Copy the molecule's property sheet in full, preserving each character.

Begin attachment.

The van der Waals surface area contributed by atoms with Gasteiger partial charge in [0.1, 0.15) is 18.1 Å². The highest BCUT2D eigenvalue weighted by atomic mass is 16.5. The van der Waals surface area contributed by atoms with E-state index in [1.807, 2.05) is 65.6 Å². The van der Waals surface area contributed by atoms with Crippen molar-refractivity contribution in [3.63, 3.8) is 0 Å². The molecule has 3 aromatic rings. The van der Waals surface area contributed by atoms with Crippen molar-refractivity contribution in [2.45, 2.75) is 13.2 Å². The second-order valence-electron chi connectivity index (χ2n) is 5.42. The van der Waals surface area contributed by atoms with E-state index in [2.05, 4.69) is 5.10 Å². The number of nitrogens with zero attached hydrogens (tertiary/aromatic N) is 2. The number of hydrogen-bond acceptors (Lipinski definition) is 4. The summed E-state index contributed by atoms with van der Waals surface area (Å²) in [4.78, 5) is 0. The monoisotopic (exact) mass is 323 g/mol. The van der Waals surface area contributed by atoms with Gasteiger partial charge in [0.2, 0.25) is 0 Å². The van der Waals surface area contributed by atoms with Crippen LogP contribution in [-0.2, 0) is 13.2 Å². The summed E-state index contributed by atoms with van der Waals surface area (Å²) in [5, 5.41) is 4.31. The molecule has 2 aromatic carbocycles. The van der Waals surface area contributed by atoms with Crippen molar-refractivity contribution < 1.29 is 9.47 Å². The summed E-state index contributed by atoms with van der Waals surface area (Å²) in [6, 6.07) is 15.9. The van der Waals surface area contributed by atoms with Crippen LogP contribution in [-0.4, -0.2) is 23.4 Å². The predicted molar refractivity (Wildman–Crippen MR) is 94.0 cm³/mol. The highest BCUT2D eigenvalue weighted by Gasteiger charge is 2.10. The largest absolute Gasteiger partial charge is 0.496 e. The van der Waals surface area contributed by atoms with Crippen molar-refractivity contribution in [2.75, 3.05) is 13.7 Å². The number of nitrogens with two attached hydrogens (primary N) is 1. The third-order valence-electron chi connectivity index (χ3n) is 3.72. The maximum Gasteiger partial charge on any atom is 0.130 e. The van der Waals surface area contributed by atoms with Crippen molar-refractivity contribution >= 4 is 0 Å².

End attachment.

The van der Waals surface area contributed by atoms with Gasteiger partial charge in [0.1, 0.15) is 18.1 Å². The highest BCUT2D eigenvalue weighted by atomic mass is 16.5. The van der Waals surface area contributed by atoms with E-state index in [1.807, 2.05) is 65.6 Å². The van der Waals surface area contributed by atoms with Crippen molar-refractivity contribution in [3.63, 3.8) is 0 Å². The molecule has 3 aromatic rings. The van der Waals surface area contributed by atoms with Crippen molar-refractivity contribution in [2.45, 2.75) is 13.2 Å². The second-order valence-electron chi connectivity index (χ2n) is 5.42. The van der Waals surface area contributed by atoms with E-state index in [2.05, 4.69) is 5.10 Å². The number of nitrogens with zero attached hydrogens (tertiary/aromatic N) is 2. The number of hydrogen-bond acceptors (Lipinski definition) is 4. The summed E-state index contributed by atoms with van der Waals surface area (Å²) in [4.78, 5) is 0. The monoisotopic (exact) mass is 323 g/mol. The van der Waals surface area contributed by atoms with Gasteiger partial charge in [0.2, 0.25) is 0 Å². The van der Waals surface area contributed by atoms with Crippen LogP contribution in [-0.2, 0) is 13.2 Å². The summed E-state index contributed by atoms with van der Waals surface area (Å²) in [5, 5.41) is 4.31. The molecule has 2 aromatic carbocycles. The van der Waals surface area contributed by atoms with Crippen molar-refractivity contribution < 1.29 is 9.47 Å². The summed E-state index contributed by atoms with van der Waals surface area (Å²) in [6, 6.07) is 15.9. The van der Waals surface area contributed by atoms with Crippen LogP contribution in [-0.4, -0.2) is 23.4 Å². The predicted molar refractivity (Wildman–Crippen MR) is 94.0 cm³/mol. The highest BCUT2D eigenvalue weighted by Gasteiger charge is 2.10. The largest absolute Gasteiger partial charge is 0.496 e. The van der Waals surface area contributed by atoms with Crippen molar-refractivity contribution in [2.75, 3.05) is 13.7 Å². The number of nitrogens with two attached hydrogens (primary N) is 1. The third-order valence-electron chi connectivity index (χ3n) is 3.72. The maximum Gasteiger partial charge on any atom is 0.130 e. The van der Waals surface area contributed by atoms with Crippen molar-refractivity contribution >= 4 is 0 Å².